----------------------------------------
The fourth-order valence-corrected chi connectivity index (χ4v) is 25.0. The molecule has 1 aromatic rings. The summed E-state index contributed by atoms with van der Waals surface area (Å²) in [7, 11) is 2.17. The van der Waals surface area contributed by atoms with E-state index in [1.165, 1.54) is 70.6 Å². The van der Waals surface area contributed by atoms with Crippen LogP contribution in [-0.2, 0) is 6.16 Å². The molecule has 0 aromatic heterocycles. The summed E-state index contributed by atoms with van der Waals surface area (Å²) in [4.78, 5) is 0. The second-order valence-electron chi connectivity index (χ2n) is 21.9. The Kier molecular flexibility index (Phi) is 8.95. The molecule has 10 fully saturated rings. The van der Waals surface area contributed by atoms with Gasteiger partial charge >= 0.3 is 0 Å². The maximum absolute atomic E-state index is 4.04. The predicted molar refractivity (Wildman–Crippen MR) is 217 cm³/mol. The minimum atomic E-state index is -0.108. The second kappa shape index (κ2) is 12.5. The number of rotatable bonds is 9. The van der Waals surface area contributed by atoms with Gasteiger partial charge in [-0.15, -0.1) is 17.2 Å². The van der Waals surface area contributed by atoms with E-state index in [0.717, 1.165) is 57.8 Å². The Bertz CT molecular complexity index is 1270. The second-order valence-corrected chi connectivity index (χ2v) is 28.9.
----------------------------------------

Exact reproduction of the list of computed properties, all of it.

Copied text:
The fourth-order valence-corrected chi connectivity index (χ4v) is 25.0. The molecule has 1 aromatic rings. The summed E-state index contributed by atoms with van der Waals surface area (Å²) in [7, 11) is 2.17. The van der Waals surface area contributed by atoms with E-state index in [1.165, 1.54) is 70.6 Å². The van der Waals surface area contributed by atoms with Crippen LogP contribution in [-0.2, 0) is 6.16 Å². The molecule has 0 aromatic heterocycles. The summed E-state index contributed by atoms with van der Waals surface area (Å²) in [4.78, 5) is 0. The second-order valence-electron chi connectivity index (χ2n) is 21.9. The Kier molecular flexibility index (Phi) is 8.95. The molecule has 10 fully saturated rings. The van der Waals surface area contributed by atoms with Gasteiger partial charge >= 0.3 is 0 Å². The maximum absolute atomic E-state index is 4.04. The predicted molar refractivity (Wildman–Crippen MR) is 217 cm³/mol. The minimum atomic E-state index is -0.108. The second kappa shape index (κ2) is 12.5. The number of rotatable bonds is 9. The van der Waals surface area contributed by atoms with Gasteiger partial charge in [-0.15, -0.1) is 17.2 Å². The van der Waals surface area contributed by atoms with E-state index in [0.717, 1.165) is 57.8 Å². The Bertz CT molecular complexity index is 1270. The second-order valence-corrected chi connectivity index (χ2v) is 28.9.